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Joseph Schumpeter is referred to as the father of modern innovation and he defines innovation as encompassing the entire process, starting from a kernel of an idea continuing through all the steps to reach a marketable product that changes the economy. The concept of innovation is not restricted to this generalisation of a new idea but rather refers to the actual introduction and use of the new idea in the economy (Baker 2002).
1.2 Innovation Typologies
According to Baker (2002) innovation can be categorised into three major types , vis-a vis process; product/service; and business concept innovations and are distinguish according to the following levels of innovation (incremental to radical and sustaining versus discontinuous). However an exhaustive literature search by Chandy and Prabhu (n.d) describes the following types of innovations
1.2.1 Major Types of Innovation
Process innovation: this defines the use of a new approach to commercialise and create products and service. For instance Henry Ford's innovated the automobile manufacturing process by introducing the use of the assembly line in the manufacture of automobiles.
Product/Service Innovation: This involves the commercial introduction of a service or product to customers. For instance in the 1900 Kodak introduced the Kodak brownie which made photography easier and cheaper to consumers; this is an example of a product innovation. More so FedEx and UPS introduced a service to customers that allowed documents and packages to be delivered overnight; this is an example of service innovations.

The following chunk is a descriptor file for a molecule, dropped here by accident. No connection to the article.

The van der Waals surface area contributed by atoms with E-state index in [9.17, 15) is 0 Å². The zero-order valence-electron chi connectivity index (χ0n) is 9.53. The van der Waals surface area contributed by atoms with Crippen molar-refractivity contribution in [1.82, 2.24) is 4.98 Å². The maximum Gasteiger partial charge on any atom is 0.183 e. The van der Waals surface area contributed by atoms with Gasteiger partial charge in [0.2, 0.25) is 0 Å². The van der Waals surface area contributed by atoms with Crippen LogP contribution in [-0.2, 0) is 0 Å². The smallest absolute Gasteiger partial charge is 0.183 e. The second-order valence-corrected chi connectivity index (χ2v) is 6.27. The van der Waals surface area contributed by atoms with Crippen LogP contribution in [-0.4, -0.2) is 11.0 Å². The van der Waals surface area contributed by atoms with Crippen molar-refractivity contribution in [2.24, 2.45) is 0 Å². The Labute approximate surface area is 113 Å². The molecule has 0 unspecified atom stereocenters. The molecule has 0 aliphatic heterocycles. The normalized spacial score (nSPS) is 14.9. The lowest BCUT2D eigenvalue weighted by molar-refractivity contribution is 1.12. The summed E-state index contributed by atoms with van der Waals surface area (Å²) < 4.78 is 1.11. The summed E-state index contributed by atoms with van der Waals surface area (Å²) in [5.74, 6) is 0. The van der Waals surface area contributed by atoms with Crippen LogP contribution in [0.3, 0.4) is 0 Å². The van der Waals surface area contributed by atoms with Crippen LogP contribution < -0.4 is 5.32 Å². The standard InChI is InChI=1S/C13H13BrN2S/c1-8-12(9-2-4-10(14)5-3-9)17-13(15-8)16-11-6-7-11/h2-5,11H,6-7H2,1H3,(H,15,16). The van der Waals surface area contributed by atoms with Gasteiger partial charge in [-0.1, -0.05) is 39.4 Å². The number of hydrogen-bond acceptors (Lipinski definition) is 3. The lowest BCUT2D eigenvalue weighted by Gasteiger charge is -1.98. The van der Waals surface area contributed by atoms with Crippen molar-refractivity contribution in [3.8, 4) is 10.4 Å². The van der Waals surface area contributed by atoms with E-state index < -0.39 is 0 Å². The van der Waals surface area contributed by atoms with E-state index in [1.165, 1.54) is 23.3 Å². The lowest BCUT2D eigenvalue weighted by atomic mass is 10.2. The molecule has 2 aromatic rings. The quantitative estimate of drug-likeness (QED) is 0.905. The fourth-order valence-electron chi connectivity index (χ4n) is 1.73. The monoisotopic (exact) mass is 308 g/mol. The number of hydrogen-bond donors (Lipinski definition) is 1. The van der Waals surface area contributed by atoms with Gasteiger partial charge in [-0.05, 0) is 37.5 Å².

Business model Innovation: This involves systemic changes to the value proposition of products or services, and to the incurred cost structure of the firm. For instance Amazon.com introduced an innovation relative to bricks and mortar bookstores both book retailers that involved a greater variety of books, redefined the process of distribution by retailing on the internet, and a promotion process where Amazon created and had access to online customer reviews (Chandy and Prabhu, n.d).
Radical Innovation: This employs substantially different core technology and offers substantially higher customer or user benefits relative to existing products, services, or processes in the industry. A radical innovation combines the technological novelty of technology breakthroughs, and the dramatic improvements in customer and user benefits evident in market breakthroughs. As such, radical innovations tend to get fairly rare.
Incremental innovation: This is one that involves only minor changes to technology or minor improvements in benefits.
Disruptive innovation: This involves introduction of a different set of features, performance, and price attributes relative to existing products. For example the rapid acceptance of Canon's slower but inexpensive tabletop photocopiers in the late 1970s relative to Xerox's high-speed big copiers by small enterprises and individuals who appreciated convenience and price despite poor resolution.
Discontinuous Innovation: This alters existing patterns of use or creates new patterns of use. For instance typewriters and microwaveable foods were discontinuous innovations, as they altered tradition patterns of use and behaviour among customers (Chandy and Prabhu, n.d).
1.2.2 Other Innovation Variations
Architectural innovation or design innovation: this describes reconfiguration of product components it however still relies on the same basic technology of the existing products, services, or processes. For instance the floppy disk industry witnessed a constant reduction in floppy disk size but still relied on the basic magnetic recording technology.
Drastic innovation or revolutionary innovation: this describes a product, process or service innovation that renders current products or services obsolete. For example, the introduction of electronic calculators made slide rules obsolete.